“I am also, in my other life, a social worker by training,” explains Hart. “I am endlessly thinking about how structures and systems inform our lives and how identity plays a role in that.”
Students are engaged with the play in a way that is unique to working with original material. If an actor feels like a line of dialogue or a plot point isn’t sitting right, they can address the issue directly with the playwright and work to solve the problem together.
“It endows an immediacy and intimacy in their experience with the material,” says Mottola.
Producing the fall drama is a highly collaborative process, down to the score — William Norman, Theatre and Dance Teacher, is writing original music that will be performed live during the show.
Can’t Stop/Won’t Stop premieres on Friday, November 8, and Saturday, November 9, at 7:30pm in the Fieldston Auditorium.
Every year, students in the Fieldston Upper School Dance Company — a select group of dance majors at ECFS — work with a visiting choreographer to learn their “movement vocabulary,” or their style of dance, as well as a signature piece from their portfolio. Choreographer Nicholas Leichter began working with students in late September, and rather than teaching the company an existing piece from his portfolio, he will be creating brand new material: meeting with the dancers once a week, Leichter studies their movements, their instincts, and their strengths so he can use these observations to choreograph an original dance for the company.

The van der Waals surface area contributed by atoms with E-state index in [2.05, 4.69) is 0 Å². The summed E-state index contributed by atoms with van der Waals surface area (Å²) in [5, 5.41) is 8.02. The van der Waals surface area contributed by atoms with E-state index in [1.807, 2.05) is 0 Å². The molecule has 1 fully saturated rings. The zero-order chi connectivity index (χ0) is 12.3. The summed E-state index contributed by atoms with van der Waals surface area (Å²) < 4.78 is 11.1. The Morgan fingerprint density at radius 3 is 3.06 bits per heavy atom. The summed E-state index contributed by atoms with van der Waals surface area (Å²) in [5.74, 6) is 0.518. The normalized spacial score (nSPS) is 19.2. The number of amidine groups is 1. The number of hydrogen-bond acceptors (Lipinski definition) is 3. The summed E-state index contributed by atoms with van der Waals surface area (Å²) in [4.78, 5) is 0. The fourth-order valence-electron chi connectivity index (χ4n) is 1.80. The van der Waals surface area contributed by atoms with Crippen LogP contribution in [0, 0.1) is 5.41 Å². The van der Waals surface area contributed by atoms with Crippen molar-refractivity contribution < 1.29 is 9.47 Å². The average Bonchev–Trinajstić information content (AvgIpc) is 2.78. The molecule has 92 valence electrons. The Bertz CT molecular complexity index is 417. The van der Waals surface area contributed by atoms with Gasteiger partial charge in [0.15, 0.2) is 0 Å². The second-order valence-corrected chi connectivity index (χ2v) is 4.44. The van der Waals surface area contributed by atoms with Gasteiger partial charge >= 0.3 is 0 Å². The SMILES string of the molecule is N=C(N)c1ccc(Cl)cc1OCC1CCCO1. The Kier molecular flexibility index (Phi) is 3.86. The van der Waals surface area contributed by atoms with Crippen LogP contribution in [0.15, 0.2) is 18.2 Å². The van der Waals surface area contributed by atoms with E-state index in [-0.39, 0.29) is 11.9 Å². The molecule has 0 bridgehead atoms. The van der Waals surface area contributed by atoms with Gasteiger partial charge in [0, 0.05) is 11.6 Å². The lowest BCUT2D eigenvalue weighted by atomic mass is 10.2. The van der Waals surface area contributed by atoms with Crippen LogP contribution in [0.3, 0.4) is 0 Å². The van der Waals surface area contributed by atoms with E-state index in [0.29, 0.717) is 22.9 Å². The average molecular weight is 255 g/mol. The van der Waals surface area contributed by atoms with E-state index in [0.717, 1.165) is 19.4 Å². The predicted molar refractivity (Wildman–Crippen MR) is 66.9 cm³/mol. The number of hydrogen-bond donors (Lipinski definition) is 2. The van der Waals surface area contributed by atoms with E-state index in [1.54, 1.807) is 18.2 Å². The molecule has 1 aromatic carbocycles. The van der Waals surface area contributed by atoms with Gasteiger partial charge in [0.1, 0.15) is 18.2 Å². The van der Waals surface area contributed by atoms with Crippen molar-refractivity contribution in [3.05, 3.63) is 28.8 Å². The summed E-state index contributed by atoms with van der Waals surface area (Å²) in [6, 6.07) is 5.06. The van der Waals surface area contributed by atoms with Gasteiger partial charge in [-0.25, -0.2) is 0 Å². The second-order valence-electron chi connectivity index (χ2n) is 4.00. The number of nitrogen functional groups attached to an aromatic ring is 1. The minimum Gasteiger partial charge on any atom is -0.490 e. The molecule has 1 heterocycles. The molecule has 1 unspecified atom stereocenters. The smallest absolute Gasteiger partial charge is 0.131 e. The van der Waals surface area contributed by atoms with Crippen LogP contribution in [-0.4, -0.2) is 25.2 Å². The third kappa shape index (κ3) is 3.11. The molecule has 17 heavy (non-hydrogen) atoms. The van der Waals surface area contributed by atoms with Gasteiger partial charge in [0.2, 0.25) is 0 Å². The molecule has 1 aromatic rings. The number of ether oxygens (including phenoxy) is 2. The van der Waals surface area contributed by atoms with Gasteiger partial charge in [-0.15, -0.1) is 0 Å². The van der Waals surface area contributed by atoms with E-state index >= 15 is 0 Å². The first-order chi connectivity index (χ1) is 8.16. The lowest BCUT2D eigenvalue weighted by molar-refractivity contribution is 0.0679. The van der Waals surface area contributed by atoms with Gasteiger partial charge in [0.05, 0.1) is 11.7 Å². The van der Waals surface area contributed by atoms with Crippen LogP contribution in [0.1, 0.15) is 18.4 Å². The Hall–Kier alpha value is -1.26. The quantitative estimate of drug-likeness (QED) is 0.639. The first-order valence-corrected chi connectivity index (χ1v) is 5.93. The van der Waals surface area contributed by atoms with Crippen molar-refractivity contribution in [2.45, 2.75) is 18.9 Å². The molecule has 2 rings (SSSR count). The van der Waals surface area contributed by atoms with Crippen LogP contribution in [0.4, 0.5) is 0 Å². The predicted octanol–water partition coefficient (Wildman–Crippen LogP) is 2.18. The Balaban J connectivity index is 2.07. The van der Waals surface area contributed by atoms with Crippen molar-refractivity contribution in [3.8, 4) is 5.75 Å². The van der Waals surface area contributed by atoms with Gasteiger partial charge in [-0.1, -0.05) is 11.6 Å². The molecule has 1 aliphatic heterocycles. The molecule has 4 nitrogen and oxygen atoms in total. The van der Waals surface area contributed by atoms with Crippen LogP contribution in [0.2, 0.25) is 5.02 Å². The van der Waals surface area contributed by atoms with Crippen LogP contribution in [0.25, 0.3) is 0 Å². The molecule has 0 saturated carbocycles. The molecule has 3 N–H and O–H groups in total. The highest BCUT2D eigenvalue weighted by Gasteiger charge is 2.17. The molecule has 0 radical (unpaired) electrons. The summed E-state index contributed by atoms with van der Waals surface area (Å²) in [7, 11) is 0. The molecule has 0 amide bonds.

“This responsiveness is just formidable,” says Mottola. “For them to have the opportunity with this man who is a notable contemporary choreographer is incredible.”
Through working with original material, the dancers learn much more than new choreography — it’s an opportunity for them to be challenged, to feel that they are an integral part in both the creation and the performance of the piece. The experience also carries more responsibility for the dancers, as they must communicate with Leichter what is working and where they struggle. They must be adaptable to ongoing changes in the choreography, practicing flexibility of the mind as well as the body.
The Fieldston Dance Company will perform Leichter’s original choreography, as well as pieces the students create themselves, on Friday, January 24, at 7:30pm in the Fieldston Auditorium.